Inside: Changing my expectations for my teens into standards helped me fix our challenging relationship.
I’ve been listening to Brene Brown’s Atlas of the Heart on my morning walks, and she said a line that stopped me in my tracks. “Expectations are resentments waiting to happen.”
She also said, “Disappointment is unmet expectations, and the more significant the expectations, the more significant the disappointment.”
And oof, this one was like a sock in the gut.
Expectations for what my family would do around the house.
Expectations for the way something should be celebrated.
Expectations for my husband to know what I needed.
And this was amplified during the beginning of the teen years, when my kids didn’t meet my expectations, when we didn’t have the relationship I expected, when their behavior wasn’t the way I wanted.
In my case, the line should have read: unrealistic or uncommunicated expectations are resentments waiting to happen.
We all know what it feels like when someone is so disappointed in us for something we had no idea they even wanted us to do, or worse, that we are incapable of doing. It usually ends with both parties feeling unsatisfied and unhappy.
Looking back, I believe I felt disappointed because I thought their unexpected behaviors meant I wasn’t parenting well. I think I worried that the behavior would get worse or spiral out of control. I thought their behavior correlated to how they felt about me.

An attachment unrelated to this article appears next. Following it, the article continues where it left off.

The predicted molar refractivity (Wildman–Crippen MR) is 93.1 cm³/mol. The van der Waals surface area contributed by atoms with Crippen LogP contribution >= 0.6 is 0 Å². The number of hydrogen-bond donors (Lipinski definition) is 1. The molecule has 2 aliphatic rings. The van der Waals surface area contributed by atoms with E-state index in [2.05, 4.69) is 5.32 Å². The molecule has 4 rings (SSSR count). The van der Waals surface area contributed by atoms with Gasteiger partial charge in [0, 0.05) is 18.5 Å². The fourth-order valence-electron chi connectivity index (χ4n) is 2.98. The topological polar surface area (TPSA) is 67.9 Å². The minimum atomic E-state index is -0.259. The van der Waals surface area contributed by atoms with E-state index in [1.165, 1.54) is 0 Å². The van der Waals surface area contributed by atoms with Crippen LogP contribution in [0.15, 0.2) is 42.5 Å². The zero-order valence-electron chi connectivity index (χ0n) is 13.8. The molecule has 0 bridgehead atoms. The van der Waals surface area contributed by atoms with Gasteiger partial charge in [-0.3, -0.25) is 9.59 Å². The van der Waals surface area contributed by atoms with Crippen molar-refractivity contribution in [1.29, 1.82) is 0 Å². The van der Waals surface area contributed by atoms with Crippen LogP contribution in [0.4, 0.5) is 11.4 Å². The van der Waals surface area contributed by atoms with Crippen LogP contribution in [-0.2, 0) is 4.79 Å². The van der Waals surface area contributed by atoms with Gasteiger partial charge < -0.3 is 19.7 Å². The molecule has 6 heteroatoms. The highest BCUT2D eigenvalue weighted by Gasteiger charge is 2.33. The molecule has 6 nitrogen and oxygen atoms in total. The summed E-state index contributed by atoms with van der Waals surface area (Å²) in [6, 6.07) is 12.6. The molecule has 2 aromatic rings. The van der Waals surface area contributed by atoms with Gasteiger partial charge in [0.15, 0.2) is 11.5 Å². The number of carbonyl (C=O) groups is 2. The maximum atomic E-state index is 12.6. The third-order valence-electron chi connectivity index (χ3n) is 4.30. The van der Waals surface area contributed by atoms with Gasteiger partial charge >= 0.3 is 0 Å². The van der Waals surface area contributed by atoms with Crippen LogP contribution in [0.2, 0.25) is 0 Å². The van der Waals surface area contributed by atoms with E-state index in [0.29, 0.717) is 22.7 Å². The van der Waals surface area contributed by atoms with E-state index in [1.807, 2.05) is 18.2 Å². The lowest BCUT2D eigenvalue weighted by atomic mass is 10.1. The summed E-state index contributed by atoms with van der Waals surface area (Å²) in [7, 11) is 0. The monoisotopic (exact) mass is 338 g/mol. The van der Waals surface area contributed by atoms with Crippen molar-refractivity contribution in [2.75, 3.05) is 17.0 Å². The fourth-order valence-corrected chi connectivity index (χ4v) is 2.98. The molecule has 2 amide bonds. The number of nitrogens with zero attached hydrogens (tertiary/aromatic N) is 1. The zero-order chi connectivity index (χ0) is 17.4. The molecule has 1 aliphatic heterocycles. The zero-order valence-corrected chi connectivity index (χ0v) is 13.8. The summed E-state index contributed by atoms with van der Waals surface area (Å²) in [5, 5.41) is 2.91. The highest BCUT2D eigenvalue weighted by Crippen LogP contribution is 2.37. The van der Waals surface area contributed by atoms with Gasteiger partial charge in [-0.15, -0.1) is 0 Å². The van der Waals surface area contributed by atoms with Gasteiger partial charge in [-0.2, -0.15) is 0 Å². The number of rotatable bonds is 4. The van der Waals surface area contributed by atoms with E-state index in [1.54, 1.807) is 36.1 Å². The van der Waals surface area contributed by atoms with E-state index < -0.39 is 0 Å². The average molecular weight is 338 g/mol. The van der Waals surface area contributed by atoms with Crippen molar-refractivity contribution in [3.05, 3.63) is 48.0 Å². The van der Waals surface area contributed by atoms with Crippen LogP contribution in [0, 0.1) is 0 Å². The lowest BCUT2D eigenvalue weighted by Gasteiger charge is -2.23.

I became disappointed in myself for feeling the disappointment.
I also started feeling resentful. Was it too much to ask for them to put their peanut butter spoons in the dishwasher? Could they just not kick their shoes off in the hallway? Could they just tell me the truth the first go-around? Could they just stop sneaking around?
Our relationship became a self-fulfilling prophecy with no end in sight.
How I shifted my expectations–and my relationship with my teens
The turning point for me to control this sort of icky feeling I was carrying around (and Brene talks about this too) was understanding that there is a difference between standards and expectations, and knowing the difference between the two can help you manage your emotions.
The crux is remembering that standards are more objective, and expectations are more subjective. Standards are an agreed–or communicated–way of doing something, while an expectation is a strong belief that something will or should happen.
So, when I ran into a problem with one of my teen’s not telling the complete truth about events, I recognized that when it came to certain standards–safety rules, knowing where she was, contributing around the house–those were important to me.
These standards were non-negotiable and dealbreakers, and my expectation was they would comply with these guidelines. I set specific boundaries and consequences to manage those behaviors. I tried to communicate these clearly and unemotionally, sometimes even having my three kids sign contracts to ensure we were both on the same page.
But then I had to deal with my personal expectations, maybe even hopes for the way I wanted things to be, such as wanting them to tell me certain aspects about their life or always keeping their room clean or their attitude about some things, and well, those things were on me to control.